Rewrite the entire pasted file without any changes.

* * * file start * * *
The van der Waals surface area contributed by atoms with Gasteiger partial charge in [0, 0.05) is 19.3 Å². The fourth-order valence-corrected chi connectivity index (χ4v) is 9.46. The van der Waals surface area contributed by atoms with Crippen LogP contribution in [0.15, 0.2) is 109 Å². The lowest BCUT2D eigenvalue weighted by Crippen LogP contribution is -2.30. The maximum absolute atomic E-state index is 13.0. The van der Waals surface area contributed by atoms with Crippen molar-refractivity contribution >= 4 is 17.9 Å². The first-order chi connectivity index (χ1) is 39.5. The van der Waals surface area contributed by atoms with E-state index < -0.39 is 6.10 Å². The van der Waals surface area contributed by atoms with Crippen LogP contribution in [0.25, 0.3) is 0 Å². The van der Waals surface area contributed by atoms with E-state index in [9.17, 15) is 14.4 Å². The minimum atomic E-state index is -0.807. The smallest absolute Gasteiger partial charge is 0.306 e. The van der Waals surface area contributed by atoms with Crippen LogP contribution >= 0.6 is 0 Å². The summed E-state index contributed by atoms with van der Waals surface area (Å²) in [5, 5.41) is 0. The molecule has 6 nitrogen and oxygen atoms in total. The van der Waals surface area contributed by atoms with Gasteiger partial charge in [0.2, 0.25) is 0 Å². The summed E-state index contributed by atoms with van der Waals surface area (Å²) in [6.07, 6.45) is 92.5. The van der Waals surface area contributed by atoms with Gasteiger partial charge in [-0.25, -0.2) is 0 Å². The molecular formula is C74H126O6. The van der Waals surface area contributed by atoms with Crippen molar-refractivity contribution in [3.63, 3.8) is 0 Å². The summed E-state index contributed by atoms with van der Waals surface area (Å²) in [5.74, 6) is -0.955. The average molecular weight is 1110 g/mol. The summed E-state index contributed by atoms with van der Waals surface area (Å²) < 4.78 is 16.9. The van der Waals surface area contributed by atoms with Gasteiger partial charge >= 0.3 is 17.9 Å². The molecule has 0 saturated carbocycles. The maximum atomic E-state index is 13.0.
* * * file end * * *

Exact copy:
The van der Waals surface area contributed by atoms with Gasteiger partial charge in [0, 0.05) is 19.3 Å². The fourth-order valence-corrected chi connectivity index (χ4v) is 9.46. The van der Waals surface area contributed by atoms with Crippen LogP contribution in [0.15, 0.2) is 109 Å². The lowest BCUT2D eigenvalue weighted by Crippen LogP contribution is -2.30. The maximum absolute atomic E-state index is 13.0. The van der Waals surface area contributed by atoms with Crippen molar-refractivity contribution >= 4 is 17.9 Å². The first-order chi connectivity index (χ1) is 39.5. The van der Waals surface area contributed by atoms with E-state index < -0.39 is 6.10 Å². The van der Waals surface area contributed by atoms with Crippen LogP contribution in [0.25, 0.3) is 0 Å². The van der Waals surface area contributed by atoms with E-state index in [9.17, 15) is 14.4 Å². The minimum atomic E-state index is -0.807. The smallest absolute Gasteiger partial charge is 0.306 e. The van der Waals surface area contributed by atoms with Crippen LogP contribution >= 0.6 is 0 Å². The summed E-state index contributed by atoms with van der Waals surface area (Å²) in [5, 5.41) is 0. The molecule has 6 nitrogen and oxygen atoms in total. The van der Waals surface area contributed by atoms with Gasteiger partial charge in [0.2, 0.25) is 0 Å². The summed E-state index contributed by atoms with van der Waals surface area (Å²) in [6.07, 6.45) is 92.5. The van der Waals surface area contributed by atoms with Gasteiger partial charge in [-0.25, -0.2) is 0 Å². The molecular formula is C74H126O6. The van der Waals surface area contributed by atoms with Crippen molar-refractivity contribution in [3.63, 3.8) is 0 Å². The summed E-state index contributed by atoms with van der Waals surface area (Å²) in [5.74, 6) is -0.955. The average molecular weight is 1110 g/mol. The summed E-state index contributed by atoms with van der Waals surface area (Å²) < 4.78 is 16.9. The van der Waals surface area contributed by atoms with Gasteiger partial charge >= 0.3 is 17.9 Å². The molecule has 0 saturated carbocycles. The maximum atomic E-state index is 13.0.